From Right Field: Enshrined in the Hall of Fame

Over the last few columns, I’ve mentioned Shrine decks. It’s always been in the context of “What does this deck have in the sideboard for Shrine decks?” Most people, it seems, don’t understand why I’m worried about Shrine decks. The reactions have run the gamut from “You’re a silly man who makes me laugh with your worrying about Shrines” to “What a stupid idiot you are! No one plays Shrine decks!” I beg to differ – those decks are ubiquitous online. That means that someday soon you’ll be facing them in real life, too.

{From Right Field is a column for Magic players on a budget or players who don’t want to play netdecks. The decks are designed to let the budget-conscious player be competitive in local, Saturday tournaments. They are not decks that will qualify a player for The Pro Tour. As such, the decks written about in this column are, almost by necessity, rogue decks. They contain, at most, eight to twelve rares. When they do contain rares, those cards will either be cheap rares or staples of which new players should be trying to collect a set of four, such as Wrath of God, City of Brass, or Birds of Paradise. The decks are also tested by the author, who isn’t very good at playing Magic. His playtest partners, however, are excellent. He will never claim that a deck has an 85% winning percentage against the entire field. He will also let you know when the decks are just plain lousy. Readers should never consider these decks “set in stone” or “done.” If you think you can change some cards to make them better, well, you probably can, and the author encourages you to do so.}

A couple of weeks ago, one of my favorite times of year – from a baseball perspective – came upon us. The Hall of Fame announced the results of this year’s election. Ryne Sandberg and Wade Boggs got in. It’s always interesting to me to look at the results of the voting. For example, Boggs was named on all but forty-two ballots. Why did forty-two voters say “Not this year, big guy”? Was it because he didn’t hit for any power in winning all of those batting titles? Was it that his 3,010 hits weren’t quite enough to make him first-ballot worthy? And what about Sandberg, the best second baseman of his era, a slick fielder with power who led the hapless Cubs to their first play-off appearance since 1969? Why was he worthy this year after two other votes in which he wasn’t deemed good enough? Did he turn a couple of double plays that I didn’t see in the last few months?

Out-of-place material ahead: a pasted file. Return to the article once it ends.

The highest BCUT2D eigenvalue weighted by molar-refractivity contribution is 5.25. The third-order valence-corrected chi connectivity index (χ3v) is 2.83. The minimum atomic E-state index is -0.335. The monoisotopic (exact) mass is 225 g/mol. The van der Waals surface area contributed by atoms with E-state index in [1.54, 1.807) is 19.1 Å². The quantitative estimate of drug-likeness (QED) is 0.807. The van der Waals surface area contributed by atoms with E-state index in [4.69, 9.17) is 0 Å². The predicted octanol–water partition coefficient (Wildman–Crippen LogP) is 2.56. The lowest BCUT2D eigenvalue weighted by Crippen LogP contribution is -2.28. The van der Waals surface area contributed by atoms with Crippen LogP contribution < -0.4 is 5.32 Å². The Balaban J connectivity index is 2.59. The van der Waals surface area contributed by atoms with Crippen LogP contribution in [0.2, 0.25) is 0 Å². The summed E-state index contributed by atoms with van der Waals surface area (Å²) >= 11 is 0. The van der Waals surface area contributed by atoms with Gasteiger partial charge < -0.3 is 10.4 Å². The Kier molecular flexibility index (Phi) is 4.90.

What about Bruce Sutter and Goose Gossage? Sutter invented the split-fingered fastball (or at least became the first pitcher to use it well) and was the dominant relief pitcher in the NL for his career. Meanwhile, the term “closer” was invented to describe Gossage. Will they ever get in? Don’t even get me started on Jim Rice.

Turning back to the positive, I’m very happy that Boggs and Sandberg will be enshrined in the Hall of Fame at the end of July. They deserve it.

Speaking of the Hall of Fame, if there was a Magic Player’s HoF, Jamie Wakefield would be in it. I gotta mention my favorite line from Jamie Wakefield piece last week. Speaking of the store in which he played this particular tourney, he said “I choose this picture because it shows off an angle of the store.” Riiiiiight. It has nothing to do with the fact that the “angle” of “this picture” also shows off the figure of the voluptuous woman with the long, curly, red hair. It’s just a good shot of the store. Got it. *wink* *wink* *nudge* *nudge*